The overall approach taken in the new Act does not move from the earlier position of criminalising begging. Although rehabilitation of the vagrants is the main scheme of the new Act, it does not clearly define the term 'rehabilitation', nor does it provide for any specific measures to be taken by the government for a meaningful rehabilitation of 'vagrant' persons. It merely states that the government will take necessary steps for rehabilitation without giving any clear direction towards how this will be carried out.

Our government has a constitutional responsibility to respect the fundamental human rights and freedoms of every person, guarantee the dignity and worth of every human being and improve the material standard of living of the people. By enacting a law cloaked as 'rehabilitation' which in reality is no more than another means of bringing about the detention and punishment of persons living in poverty, the government cannot avoid its responsibilities towards vagrants and homeless people whose survival is solely dependent upon begging and who do not have the means to fulfill even the basic necessities of life.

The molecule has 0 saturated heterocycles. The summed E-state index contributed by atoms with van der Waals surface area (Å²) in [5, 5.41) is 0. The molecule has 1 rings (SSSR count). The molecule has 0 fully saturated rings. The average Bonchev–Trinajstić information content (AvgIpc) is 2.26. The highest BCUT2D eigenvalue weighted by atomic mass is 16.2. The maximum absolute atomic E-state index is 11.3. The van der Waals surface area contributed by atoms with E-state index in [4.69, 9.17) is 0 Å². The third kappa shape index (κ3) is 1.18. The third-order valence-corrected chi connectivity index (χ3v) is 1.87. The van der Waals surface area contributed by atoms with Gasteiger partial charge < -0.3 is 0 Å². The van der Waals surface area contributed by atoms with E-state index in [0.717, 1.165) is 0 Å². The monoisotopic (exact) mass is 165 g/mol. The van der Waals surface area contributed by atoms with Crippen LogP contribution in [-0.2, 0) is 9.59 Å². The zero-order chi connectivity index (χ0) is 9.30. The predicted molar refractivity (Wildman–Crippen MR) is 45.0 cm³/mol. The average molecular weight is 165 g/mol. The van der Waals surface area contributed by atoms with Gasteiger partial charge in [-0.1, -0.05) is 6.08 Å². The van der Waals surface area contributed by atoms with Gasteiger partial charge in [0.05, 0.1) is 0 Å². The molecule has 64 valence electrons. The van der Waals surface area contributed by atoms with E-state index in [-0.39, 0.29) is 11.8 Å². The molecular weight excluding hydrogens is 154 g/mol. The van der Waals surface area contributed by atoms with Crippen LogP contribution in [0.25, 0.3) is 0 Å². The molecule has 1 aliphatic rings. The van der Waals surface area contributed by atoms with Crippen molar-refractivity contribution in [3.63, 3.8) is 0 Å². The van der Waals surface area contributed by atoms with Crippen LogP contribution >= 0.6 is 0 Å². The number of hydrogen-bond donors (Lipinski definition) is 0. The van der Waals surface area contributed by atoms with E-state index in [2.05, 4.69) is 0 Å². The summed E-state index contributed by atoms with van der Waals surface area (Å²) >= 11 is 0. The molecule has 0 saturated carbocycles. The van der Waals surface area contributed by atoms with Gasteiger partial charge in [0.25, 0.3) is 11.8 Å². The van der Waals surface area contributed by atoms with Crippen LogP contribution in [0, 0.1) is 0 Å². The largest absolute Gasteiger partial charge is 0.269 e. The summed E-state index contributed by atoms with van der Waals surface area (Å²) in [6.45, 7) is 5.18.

This discussion of course leads to the question, do we want vagrant and homeless people to keep on begging and remain 'vagrant' forever? The answer would be a clear NO. But punishment for vagrancy is not a way to improve the situation of the vagrants, and neither is it allowed by our constitutional mandate. Instead of passing a law with new words and phrases to make it look more human rights-friendly, what is needed is a thorough study of the vagrant situation in Bangladesh valuing the opinion of those for whom the rehabilitation efforts are taken i.e. the 'vagrants' themselves and taking into account the changes and movements that are taking place against anti-begging laws around the world. Most importantly, any measure addressing the situation of so-called 'vagrants' must realise that for a citizen of a democratic country, being poor, disabled or disadvantaged and having no other means of survival cannot and should not be a premise for human rights deprivations.

Taslima Yasmin is Faculty, School of Law, BRAC University and Visiting Lawyer, Bangladesh Legal Aid and Services Trust (BLAST).